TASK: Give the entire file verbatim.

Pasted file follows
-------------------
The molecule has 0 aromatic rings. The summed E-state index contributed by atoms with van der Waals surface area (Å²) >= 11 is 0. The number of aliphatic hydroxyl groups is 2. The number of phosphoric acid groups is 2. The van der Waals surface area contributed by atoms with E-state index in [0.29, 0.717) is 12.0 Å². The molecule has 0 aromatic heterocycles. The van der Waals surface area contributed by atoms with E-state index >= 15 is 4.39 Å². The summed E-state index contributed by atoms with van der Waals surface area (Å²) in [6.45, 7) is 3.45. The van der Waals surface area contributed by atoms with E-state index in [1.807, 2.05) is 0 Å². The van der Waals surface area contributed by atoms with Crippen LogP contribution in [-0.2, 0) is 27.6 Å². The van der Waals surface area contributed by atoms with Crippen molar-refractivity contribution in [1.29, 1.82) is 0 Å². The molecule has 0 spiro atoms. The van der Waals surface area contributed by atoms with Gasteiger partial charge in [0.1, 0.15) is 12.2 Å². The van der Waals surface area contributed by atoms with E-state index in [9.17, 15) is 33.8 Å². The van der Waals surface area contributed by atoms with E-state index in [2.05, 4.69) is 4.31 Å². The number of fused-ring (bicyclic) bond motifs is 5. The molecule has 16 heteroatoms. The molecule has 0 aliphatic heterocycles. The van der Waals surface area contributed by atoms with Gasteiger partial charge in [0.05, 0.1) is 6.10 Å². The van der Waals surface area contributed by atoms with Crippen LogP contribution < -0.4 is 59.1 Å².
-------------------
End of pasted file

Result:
The molecule has 0 aromatic rings. The summed E-state index contributed by atoms with van der Waals surface area (Å²) >= 11 is 0. The number of aliphatic hydroxyl groups is 2. The number of phosphoric acid groups is 2. The van der Waals surface area contributed by atoms with E-state index in [0.29, 0.717) is 12.0 Å². The molecule has 0 aromatic heterocycles. The van der Waals surface area contributed by atoms with E-state index >= 15 is 4.39 Å². The summed E-state index contributed by atoms with van der Waals surface area (Å²) in [6.45, 7) is 3.45. The van der Waals surface area contributed by atoms with E-state index in [1.807, 2.05) is 0 Å². The van der Waals surface area contributed by atoms with Crippen LogP contribution in [-0.2, 0) is 27.6 Å². The van der Waals surface area contributed by atoms with Crippen molar-refractivity contribution in [1.29, 1.82) is 0 Å². The molecule has 0 spiro atoms. The van der Waals surface area contributed by atoms with Gasteiger partial charge in [0.1, 0.15) is 12.2 Å². The van der Waals surface area contributed by atoms with E-state index in [9.17, 15) is 33.8 Å². The van der Waals surface area contributed by atoms with E-state index in [2.05, 4.69) is 4.31 Å². The number of fused-ring (bicyclic) bond motifs is 5. The molecule has 16 heteroatoms. The molecule has 0 aliphatic heterocycles. The van der Waals surface area contributed by atoms with Gasteiger partial charge in [0.05, 0.1) is 6.10 Å². The van der Waals surface area contributed by atoms with Crippen LogP contribution < -0.4 is 59.1 Å².